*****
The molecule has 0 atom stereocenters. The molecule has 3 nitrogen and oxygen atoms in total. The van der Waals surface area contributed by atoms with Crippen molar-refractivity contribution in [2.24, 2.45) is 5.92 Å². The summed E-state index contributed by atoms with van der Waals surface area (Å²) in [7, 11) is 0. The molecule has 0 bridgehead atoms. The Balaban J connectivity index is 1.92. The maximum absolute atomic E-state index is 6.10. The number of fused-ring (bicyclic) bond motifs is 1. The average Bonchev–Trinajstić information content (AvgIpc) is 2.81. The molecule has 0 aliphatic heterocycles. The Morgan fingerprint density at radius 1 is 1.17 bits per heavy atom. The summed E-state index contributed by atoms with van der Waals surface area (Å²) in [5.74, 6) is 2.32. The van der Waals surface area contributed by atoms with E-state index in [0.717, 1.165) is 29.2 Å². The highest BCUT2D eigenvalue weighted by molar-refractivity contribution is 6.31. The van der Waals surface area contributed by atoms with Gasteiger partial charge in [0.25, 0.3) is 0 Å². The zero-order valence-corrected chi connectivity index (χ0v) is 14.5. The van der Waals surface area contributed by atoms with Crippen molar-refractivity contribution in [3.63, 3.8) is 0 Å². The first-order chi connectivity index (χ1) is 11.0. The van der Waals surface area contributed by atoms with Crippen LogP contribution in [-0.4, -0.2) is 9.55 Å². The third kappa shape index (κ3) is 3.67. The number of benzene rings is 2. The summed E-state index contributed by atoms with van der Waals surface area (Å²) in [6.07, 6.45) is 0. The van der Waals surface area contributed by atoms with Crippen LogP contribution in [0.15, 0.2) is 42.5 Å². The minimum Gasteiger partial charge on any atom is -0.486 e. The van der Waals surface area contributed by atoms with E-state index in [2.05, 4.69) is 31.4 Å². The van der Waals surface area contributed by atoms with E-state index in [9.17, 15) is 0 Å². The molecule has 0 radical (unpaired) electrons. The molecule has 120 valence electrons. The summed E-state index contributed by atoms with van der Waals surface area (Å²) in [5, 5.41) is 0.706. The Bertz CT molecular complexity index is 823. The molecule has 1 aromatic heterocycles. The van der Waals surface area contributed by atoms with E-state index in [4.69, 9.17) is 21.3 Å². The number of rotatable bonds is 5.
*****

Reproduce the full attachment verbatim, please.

The molecule has 0 atom stereocenters. The molecule has 3 nitrogen and oxygen atoms in total. The van der Waals surface area contributed by atoms with Crippen molar-refractivity contribution in [2.24, 2.45) is 5.92 Å². The summed E-state index contributed by atoms with van der Waals surface area (Å²) in [7, 11) is 0. The molecule has 0 bridgehead atoms. The Balaban J connectivity index is 1.92. The maximum absolute atomic E-state index is 6.10. The number of fused-ring (bicyclic) bond motifs is 1. The average Bonchev–Trinajstić information content (AvgIpc) is 2.81. The molecule has 0 aliphatic heterocycles. The Morgan fingerprint density at radius 1 is 1.17 bits per heavy atom. The summed E-state index contributed by atoms with van der Waals surface area (Å²) in [5.74, 6) is 2.32. The van der Waals surface area contributed by atoms with E-state index in [0.717, 1.165) is 29.2 Å². The highest BCUT2D eigenvalue weighted by molar-refractivity contribution is 6.31. The van der Waals surface area contributed by atoms with Gasteiger partial charge in [0.25, 0.3) is 0 Å². The zero-order valence-corrected chi connectivity index (χ0v) is 14.5. The van der Waals surface area contributed by atoms with Crippen molar-refractivity contribution in [3.63, 3.8) is 0 Å². The first-order chi connectivity index (χ1) is 11.0. The van der Waals surface area contributed by atoms with Crippen LogP contribution in [-0.4, -0.2) is 9.55 Å². The third kappa shape index (κ3) is 3.67. The number of benzene rings is 2. The summed E-state index contributed by atoms with van der Waals surface area (Å²) in [6.07, 6.45) is 0. The van der Waals surface area contributed by atoms with Crippen LogP contribution in [0.15, 0.2) is 42.5 Å². The minimum Gasteiger partial charge on any atom is -0.486 e. The van der Waals surface area contributed by atoms with E-state index in [2.05, 4.69) is 31.4 Å². The van der Waals surface area contributed by atoms with E-state index in [9.17, 15) is 0 Å². The molecule has 0 radical (unpaired) electrons. The molecule has 120 valence electrons. The summed E-state index contributed by atoms with van der Waals surface area (Å²) in [5, 5.41) is 0.706. The Bertz CT molecular complexity index is 823. The molecule has 1 aromatic heterocycles. The van der Waals surface area contributed by atoms with E-state index in [4.69, 9.17) is 21.3 Å². The number of rotatable bonds is 5.